This balance between the revenue and the cost is exactly what is addressed by the recently augmented insurance product offered by the USDA Livestock Gross Margin. This allows a pork producer an opportunity to protect against a negative event at a cost that is subsidized by the government.  Essentially, you are buying a call on corn and soybean meal while purchasing a put on hogs and not paying the premium until you market the animal. This, and its close cousin Livestock Risk Protection, are almost in the category of “too good to be true.” I can’t imagine they will live on in their current form when a politician from a non-ag state gets a handle on how good of a deal this is for pork producers and makes an amendment. Being aggressive in participation may be a good idea. Please contact me if you have any questions, and I will explain the program to you in detail.

I opened this article with the mention of vulnerability. The very nature of the word implies some level of discomfort. Most people recognize that getting uncomfortable is necessary for growth and progress whether it is an exercise regimen, a new diet or learning a new skill. It is to this end that I am suggesting it may be time consider an alternative to current business practices. Namely, understanding and recognizing that there may be a “better way” to market animals and refine our business operations. The utilization of a specific legal entity, an agricultural cooperative, is a known entity for most readers of this column. Using this structure for the marketing of animals is less common than for the marketing of grain, but the concept is the same. The Minnesota provisions read as follows (emphasis added):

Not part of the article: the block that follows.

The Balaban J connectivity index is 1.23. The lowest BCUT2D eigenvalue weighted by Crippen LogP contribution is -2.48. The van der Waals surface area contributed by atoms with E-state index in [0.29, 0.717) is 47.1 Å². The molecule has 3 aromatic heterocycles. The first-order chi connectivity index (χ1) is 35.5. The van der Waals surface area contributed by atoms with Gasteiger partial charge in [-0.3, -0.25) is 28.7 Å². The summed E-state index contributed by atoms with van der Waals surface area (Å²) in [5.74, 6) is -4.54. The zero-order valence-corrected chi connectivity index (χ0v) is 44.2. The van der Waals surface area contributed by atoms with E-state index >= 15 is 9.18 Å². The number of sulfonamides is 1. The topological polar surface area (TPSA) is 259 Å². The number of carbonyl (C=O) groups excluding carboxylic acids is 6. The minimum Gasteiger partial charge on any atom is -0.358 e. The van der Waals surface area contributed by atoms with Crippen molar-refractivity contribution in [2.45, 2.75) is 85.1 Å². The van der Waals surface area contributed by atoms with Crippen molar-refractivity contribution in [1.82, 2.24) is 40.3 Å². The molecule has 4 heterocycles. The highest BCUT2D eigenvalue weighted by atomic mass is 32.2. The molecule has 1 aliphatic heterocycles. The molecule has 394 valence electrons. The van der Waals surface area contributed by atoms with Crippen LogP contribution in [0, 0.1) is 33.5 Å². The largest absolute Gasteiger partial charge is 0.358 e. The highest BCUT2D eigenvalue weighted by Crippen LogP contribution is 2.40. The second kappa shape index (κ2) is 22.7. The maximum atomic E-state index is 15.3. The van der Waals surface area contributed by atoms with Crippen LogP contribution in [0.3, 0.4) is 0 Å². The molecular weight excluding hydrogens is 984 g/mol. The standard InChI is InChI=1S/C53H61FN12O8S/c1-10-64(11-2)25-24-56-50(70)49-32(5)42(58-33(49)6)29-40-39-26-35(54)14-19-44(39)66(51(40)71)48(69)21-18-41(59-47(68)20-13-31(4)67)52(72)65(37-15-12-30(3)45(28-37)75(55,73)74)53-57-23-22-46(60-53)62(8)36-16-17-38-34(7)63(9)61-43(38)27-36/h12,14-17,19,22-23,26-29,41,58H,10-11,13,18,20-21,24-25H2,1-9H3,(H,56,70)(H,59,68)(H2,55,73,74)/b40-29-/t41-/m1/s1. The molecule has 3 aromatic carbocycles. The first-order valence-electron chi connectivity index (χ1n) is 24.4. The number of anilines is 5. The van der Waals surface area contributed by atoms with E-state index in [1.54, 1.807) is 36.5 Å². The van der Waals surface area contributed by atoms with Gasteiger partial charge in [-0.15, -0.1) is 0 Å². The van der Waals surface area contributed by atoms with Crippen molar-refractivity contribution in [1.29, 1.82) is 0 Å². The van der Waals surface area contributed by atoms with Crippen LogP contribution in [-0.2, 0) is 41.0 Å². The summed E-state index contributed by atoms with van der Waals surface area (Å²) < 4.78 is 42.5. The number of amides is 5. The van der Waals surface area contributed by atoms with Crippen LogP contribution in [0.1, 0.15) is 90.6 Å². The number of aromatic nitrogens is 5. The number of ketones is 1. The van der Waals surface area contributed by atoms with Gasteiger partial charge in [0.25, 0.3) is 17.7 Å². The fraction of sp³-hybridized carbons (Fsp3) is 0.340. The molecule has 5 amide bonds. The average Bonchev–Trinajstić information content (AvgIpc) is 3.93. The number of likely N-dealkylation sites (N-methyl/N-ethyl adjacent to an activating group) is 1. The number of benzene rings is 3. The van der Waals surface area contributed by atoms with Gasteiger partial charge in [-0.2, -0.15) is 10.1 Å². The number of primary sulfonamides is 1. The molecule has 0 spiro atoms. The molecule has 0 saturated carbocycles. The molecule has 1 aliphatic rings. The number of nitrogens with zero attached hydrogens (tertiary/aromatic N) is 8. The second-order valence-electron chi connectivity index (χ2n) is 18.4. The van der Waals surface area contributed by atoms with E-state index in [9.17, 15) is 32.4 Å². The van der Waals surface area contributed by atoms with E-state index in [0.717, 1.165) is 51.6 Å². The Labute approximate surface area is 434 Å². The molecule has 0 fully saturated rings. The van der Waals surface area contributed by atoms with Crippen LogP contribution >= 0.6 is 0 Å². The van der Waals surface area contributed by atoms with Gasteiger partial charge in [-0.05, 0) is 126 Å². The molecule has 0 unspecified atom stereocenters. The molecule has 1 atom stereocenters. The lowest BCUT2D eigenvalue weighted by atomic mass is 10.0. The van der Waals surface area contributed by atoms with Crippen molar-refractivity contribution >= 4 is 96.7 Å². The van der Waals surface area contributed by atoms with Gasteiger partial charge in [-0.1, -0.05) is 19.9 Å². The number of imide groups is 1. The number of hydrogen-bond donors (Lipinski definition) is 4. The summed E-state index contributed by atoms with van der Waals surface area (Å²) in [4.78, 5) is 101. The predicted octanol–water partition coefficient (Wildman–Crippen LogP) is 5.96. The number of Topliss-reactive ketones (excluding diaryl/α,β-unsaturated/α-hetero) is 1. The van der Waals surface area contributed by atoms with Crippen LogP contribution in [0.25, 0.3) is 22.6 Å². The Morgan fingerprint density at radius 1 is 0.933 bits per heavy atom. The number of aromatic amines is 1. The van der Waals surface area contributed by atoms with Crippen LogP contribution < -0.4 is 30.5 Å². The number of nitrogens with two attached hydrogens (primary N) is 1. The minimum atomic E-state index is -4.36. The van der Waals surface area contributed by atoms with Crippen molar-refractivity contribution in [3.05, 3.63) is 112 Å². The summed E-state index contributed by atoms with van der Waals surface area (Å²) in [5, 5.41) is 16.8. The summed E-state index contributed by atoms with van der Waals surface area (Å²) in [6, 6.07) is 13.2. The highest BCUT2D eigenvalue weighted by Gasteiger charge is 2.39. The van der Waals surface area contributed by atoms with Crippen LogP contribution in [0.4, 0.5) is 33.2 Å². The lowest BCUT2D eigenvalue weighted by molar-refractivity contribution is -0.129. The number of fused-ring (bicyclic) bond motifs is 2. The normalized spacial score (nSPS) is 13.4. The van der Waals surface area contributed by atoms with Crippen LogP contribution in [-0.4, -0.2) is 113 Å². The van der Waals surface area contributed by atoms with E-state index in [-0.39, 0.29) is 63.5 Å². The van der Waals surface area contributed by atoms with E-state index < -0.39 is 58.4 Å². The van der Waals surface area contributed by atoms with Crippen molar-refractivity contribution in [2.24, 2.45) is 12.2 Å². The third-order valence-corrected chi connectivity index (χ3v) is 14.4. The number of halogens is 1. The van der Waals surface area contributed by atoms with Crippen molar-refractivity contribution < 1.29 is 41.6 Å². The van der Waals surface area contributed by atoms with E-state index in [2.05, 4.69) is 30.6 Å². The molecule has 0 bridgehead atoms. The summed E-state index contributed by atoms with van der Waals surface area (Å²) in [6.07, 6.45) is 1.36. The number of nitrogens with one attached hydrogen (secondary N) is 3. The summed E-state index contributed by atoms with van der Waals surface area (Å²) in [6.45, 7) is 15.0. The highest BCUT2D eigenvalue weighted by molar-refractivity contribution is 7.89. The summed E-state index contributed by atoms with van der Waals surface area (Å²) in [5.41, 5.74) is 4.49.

A cooperative may be formed and organized on a cooperative plan for any lawful purpose, including: (1) to market, process, or otherwise change the form or marketability of products, including crops, livestock, and other agricultural products, the manufacturing and further processing of those products, other purposes that are necessary or convenient to facilitate the production or marketing of products by patron members and others, and other purposes that are related to the business of the cooperative; (2) to provide products, supplies, and services to its members; and (3) for any other purposes that cooperatives are authorized to perform by law. History: 2003 c 105 art 1 s 9; 2004 c 228 art 1 s 51

Do we need to consider amalgamating animal numbers to create a critical mass to bring to the market?  Swallowing your pride and recognizing that your strengths may be in production rather than marketing is a consideration for some. The power of focusing on where we provide the most value within our production systems and an understanding of where we can use the expertise of others is a defining factor of success. Perhaps the time has come to approach the market with an open hand and not so much independence. Let’s use the tools available to sustain our operations and thrive into the future. 

Comments in this article are market commentary and are not to be construed as market advice. Trading is risky and not suitable for all individualsFor more information, contact Joseph Kerns

Source: Joseph Kerns, who is solely responsible for the information provided, and wholly owns the information. Informa Business Media and all its subsidiaries are not responsible for any of the content contained in this information asset. The opinions of this writer are not necessarily those of Farm Progress/Informa.